“Oh, I got plenty o' nuttin'
And nuttin's plenty for me
I got no car, got no mule
I got no misery

De folks wid plenty o' plenty
Got a lock on de door
'Fraid somebody's a-goin' to rob 'em
While dey's out a-makin' more
What for?”

Minstrel shows had typically lampooned Southern slaves by mimicking their supposedly ignorant and buffoonish behavior. Porgy and Bess did not do that, but it did present a stereotypically decadent slice of black life. It was the “image of black people that white audiences want to see," wrote one historian. Consequently, black leaders and actors lambasted the opera. Jazz great Duke Ellington condemned  “Gershwin's lampblack N****isms;” singer, actor, athlete, lawyer, and future activist Paul Robeson, who had recently been lauded for his portrayal of Joe, the stevedore who sings “Ol’ Man River” in the musical Show Boat, refused to play the part of Porgy.

Gershwin was surprised by the response. He had researched the work by spending time in a poor Charleston neighborhood. He said that he was inspired by the music and spirit of the people he found there, and he wanted to capture that spirit in what he believed would be an authentically American contribution to classical music. DuBose Heyward, who had first introduced the story of Porgy and Bess in his 1924 novel Porgy, also aimed to cast a complimentary light on the poor, African American residents of his hometown of Charlestown.

Yet both Gershwin and Heyward were men of their times, and their views reflected the complicated racial attitudes held by even forward-thinking whites of the 1930s. Gershwin said, for example, that he wanted to capture the “humor, the superstition, the religious fervor, the dancing and the irrepressible high spirits of the race.” Heyward expressed an equally stereotyped understanding of African Americans when explained that he saw “the primitive N**** as the inheritor of a source of delight that I would give much to possess."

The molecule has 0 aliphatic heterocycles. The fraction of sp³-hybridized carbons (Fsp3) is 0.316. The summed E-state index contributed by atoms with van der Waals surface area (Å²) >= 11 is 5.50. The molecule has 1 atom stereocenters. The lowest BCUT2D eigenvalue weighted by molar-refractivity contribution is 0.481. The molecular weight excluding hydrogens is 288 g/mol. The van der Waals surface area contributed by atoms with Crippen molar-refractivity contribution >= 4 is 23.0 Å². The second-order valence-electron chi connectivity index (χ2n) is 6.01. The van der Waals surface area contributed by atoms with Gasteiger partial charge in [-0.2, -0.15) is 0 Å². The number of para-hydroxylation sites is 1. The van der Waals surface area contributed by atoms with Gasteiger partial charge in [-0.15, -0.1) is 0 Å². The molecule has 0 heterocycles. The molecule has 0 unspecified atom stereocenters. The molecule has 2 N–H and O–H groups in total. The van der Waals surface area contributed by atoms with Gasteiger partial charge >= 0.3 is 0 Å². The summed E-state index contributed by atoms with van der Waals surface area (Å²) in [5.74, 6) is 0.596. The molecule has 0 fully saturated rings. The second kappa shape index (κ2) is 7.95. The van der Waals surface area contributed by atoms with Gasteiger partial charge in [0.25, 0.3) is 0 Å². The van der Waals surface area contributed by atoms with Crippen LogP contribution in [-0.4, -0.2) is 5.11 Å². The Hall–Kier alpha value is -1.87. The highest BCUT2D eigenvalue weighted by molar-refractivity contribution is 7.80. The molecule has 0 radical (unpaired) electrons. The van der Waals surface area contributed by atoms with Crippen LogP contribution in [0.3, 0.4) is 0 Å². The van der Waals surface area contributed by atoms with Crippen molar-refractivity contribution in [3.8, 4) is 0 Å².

Heyward was not the only white artist to stereotype blacks in this way. He had been inspired by “primitivism,” a movement that included painters like Paul Gauguin and philosophers like Rousseau, who sought to celebrate the innocence of the “noble savage,” the person uncorrupted by modern civilization. In fact, many Anglo-American musician and artists were drawn to the sights and sounds emanating from black communities during these years with a similarly stereotyped belief that African American art was elevated by its “innocence;” which they believed reflected the “child-like” qualities of the race still uncorrupted by civilization’s excesses.

Whatever their intentions, Gershwin and Heyward produced an opera that tapped into whites’ stereotyped perceptions of blacks. Many black leaders and performers consequently condemned the work and forced many white performers and producers to avoid it and the controversy that came with it. For years, Porgy and Bess went unperformed in the United States. Outside the US, however, the opera found greater success. European audiences were intrigued by what they perceived as an innovative expression of America’s distinct musical and racial culture. The opera—performed in blackface by an all-white cast—played to sold-out audiences in Copenhagen in 1943 until the occupying Nazi German troops shut the theater down. During the 1950s, the opera met with great success in London, Leningrad, and Milan.